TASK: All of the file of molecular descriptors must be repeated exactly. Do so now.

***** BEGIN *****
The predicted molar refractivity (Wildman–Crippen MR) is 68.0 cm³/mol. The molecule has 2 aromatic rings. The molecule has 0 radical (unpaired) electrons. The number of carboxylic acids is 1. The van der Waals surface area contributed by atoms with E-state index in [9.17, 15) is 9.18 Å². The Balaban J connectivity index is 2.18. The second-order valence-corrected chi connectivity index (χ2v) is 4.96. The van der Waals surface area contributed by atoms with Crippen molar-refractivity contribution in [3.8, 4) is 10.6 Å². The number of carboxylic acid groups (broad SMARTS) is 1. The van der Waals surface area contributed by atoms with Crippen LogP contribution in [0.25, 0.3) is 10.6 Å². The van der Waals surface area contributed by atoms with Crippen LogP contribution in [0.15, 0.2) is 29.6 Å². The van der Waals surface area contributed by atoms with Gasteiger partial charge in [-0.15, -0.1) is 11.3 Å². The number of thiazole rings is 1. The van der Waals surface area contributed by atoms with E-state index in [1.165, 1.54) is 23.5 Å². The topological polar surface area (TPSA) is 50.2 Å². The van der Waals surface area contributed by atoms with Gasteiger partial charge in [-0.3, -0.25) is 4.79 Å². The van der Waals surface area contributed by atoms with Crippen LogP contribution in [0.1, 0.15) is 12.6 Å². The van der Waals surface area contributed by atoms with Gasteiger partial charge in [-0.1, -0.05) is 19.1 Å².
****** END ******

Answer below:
The predicted molar refractivity (Wildman–Crippen MR) is 68.0 cm³/mol. The molecule has 2 aromatic rings. The molecule has 0 radical (unpaired) electrons. The number of carboxylic acids is 1. The van der Waals surface area contributed by atoms with E-state index in [9.17, 15) is 9.18 Å². The Balaban J connectivity index is 2.18. The second-order valence-corrected chi connectivity index (χ2v) is 4.96. The van der Waals surface area contributed by atoms with Crippen molar-refractivity contribution in [3.8, 4) is 10.6 Å². The number of carboxylic acid groups (broad SMARTS) is 1. The van der Waals surface area contributed by atoms with Crippen LogP contribution in [0.25, 0.3) is 10.6 Å². The van der Waals surface area contributed by atoms with Crippen LogP contribution in [0.15, 0.2) is 29.6 Å². The van der Waals surface area contributed by atoms with Gasteiger partial charge in [-0.15, -0.1) is 11.3 Å². The number of thiazole rings is 1. The van der Waals surface area contributed by atoms with E-state index in [1.165, 1.54) is 23.5 Å². The topological polar surface area (TPSA) is 50.2 Å². The van der Waals surface area contributed by atoms with Gasteiger partial charge in [-0.3, -0.25) is 4.79 Å². The van der Waals surface area contributed by atoms with Crippen LogP contribution in [0.1, 0.15) is 12.6 Å². The van der Waals surface area contributed by atoms with Gasteiger partial charge in [-0.1, -0.05) is 19.1 Å².